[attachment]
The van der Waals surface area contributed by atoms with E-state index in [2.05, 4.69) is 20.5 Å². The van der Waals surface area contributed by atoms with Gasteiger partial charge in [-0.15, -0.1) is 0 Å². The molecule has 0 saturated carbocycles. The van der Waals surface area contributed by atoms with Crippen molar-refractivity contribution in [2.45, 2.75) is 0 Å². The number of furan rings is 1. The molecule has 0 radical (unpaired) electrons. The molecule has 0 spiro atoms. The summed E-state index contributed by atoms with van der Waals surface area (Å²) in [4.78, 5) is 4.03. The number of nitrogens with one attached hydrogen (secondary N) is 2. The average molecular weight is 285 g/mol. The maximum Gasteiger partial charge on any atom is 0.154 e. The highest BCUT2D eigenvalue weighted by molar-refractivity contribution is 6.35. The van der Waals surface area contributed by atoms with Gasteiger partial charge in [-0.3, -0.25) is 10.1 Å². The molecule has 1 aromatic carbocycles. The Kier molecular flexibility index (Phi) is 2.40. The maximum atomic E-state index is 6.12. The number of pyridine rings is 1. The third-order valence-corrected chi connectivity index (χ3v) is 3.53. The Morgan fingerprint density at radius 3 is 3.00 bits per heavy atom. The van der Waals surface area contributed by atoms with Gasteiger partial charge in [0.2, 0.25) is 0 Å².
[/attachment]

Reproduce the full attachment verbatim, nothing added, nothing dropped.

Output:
The van der Waals surface area contributed by atoms with E-state index in [2.05, 4.69) is 20.5 Å². The van der Waals surface area contributed by atoms with Gasteiger partial charge in [-0.15, -0.1) is 0 Å². The molecule has 0 saturated carbocycles. The van der Waals surface area contributed by atoms with Crippen molar-refractivity contribution in [2.45, 2.75) is 0 Å². The number of furan rings is 1. The molecule has 0 radical (unpaired) electrons. The molecule has 0 spiro atoms. The summed E-state index contributed by atoms with van der Waals surface area (Å²) in [4.78, 5) is 4.03. The number of nitrogens with one attached hydrogen (secondary N) is 2. The average molecular weight is 285 g/mol. The maximum Gasteiger partial charge on any atom is 0.154 e. The highest BCUT2D eigenvalue weighted by molar-refractivity contribution is 6.35. The van der Waals surface area contributed by atoms with Gasteiger partial charge in [-0.3, -0.25) is 10.1 Å². The molecule has 1 aromatic carbocycles. The Kier molecular flexibility index (Phi) is 2.40. The maximum atomic E-state index is 6.12. The number of pyridine rings is 1. The third-order valence-corrected chi connectivity index (χ3v) is 3.53. The Morgan fingerprint density at radius 3 is 3.00 bits per heavy atom. The van der Waals surface area contributed by atoms with Gasteiger partial charge in [0.2, 0.25) is 0 Å².